Crime & Punishment: Racial Discrimination and Civil Rights

February 24, 2014

 Crime & Punishment is one of the Interactivity Foundation’s most recently published discussion guides. This guidebook presents five broad “possibilities” or frameworks for public policy for addressing the current and future challenges of our criminal justice system.

Although there is no single possibility among the five that is solely concerned with issues of racial discrimination and civil rights, these issues are inextricably intertwined with every aspect of our crime and punishment policies and with each of the five possibilities. In fact, in the view of those who contributed to the development of this guidebook, race—and to only a slightly lesser extent economic class—is so central to how we define, enforce and punish crime that it is impossible and misleading to separate it into a single possibility. Instead, issues of racial discrimination and civil rights are, sadly, part of the whole and every part of Crime & Punishment just as harmful bacteria are present everywhere in the world around and within us:  in the air, water, soil, on our skin and in our bloodstream.

Some troubling trends are noted in the opening sections of the Crime & Punishment guidebook—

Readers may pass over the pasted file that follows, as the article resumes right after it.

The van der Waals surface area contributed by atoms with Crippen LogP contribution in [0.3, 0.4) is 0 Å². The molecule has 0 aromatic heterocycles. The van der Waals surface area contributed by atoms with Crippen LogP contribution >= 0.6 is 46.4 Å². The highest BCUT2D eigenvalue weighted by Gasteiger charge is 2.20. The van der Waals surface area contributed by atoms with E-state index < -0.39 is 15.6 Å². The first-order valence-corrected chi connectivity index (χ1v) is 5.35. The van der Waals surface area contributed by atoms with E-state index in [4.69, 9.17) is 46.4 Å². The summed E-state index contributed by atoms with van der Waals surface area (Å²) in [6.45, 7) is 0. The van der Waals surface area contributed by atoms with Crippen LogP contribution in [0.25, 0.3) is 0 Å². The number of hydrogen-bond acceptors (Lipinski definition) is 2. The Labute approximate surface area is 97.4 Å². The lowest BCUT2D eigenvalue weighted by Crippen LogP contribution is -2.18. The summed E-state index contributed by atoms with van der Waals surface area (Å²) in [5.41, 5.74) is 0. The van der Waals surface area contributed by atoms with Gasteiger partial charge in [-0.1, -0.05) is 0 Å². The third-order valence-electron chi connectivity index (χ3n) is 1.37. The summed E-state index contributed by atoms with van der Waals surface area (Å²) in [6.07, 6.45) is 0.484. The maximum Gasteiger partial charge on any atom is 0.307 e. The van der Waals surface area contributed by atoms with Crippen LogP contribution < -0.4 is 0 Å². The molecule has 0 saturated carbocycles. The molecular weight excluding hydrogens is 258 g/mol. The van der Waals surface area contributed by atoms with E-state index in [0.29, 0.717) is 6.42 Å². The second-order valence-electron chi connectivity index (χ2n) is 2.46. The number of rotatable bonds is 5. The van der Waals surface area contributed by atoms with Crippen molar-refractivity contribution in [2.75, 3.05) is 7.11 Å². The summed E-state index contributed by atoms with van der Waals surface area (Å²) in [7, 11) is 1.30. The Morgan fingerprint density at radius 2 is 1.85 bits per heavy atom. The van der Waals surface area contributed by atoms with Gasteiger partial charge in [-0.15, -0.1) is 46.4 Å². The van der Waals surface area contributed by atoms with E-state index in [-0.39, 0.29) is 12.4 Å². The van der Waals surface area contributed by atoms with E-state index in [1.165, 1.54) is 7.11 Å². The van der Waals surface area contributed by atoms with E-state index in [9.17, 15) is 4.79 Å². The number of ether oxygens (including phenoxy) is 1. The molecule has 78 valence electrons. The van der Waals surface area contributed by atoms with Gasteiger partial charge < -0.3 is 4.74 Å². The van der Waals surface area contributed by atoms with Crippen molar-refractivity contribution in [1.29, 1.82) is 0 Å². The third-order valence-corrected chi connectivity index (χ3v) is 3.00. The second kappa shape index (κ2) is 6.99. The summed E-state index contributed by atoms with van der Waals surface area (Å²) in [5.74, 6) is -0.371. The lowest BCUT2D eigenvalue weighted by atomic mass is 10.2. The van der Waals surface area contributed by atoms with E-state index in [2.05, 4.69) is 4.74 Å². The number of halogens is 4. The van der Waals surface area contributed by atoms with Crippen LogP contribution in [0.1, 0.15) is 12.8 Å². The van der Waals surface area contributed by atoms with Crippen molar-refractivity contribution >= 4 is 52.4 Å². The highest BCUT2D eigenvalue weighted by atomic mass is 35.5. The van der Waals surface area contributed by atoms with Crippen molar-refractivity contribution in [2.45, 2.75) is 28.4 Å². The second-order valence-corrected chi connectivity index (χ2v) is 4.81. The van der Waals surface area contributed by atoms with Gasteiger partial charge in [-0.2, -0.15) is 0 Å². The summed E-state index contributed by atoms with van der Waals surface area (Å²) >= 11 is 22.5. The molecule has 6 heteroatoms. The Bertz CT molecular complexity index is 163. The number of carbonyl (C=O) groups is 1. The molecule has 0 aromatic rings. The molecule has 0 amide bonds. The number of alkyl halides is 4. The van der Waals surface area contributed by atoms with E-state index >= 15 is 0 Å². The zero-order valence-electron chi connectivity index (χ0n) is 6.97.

• At current rates, one third of all black men without a college education and 60% of those who don’t finish high school will be incarcerated at some point in their lives.
  •  In larger U.S. cities, black men are more likely to go to prison than college.
  • The United States is the world leader in the rate at which it incarcerates its citizens, and that rate is nearly 5 times higher than historic norms and 7 times higher than other developed countries.
  • The incarceration rate for African Americans is nearly 6 times the rate for whites. And for drug crimes, the incarceration rate for blacks is 9 times that for whites even though rates of illegal drug use vary by only a single percentage:  9% for whites, 10% for blacks.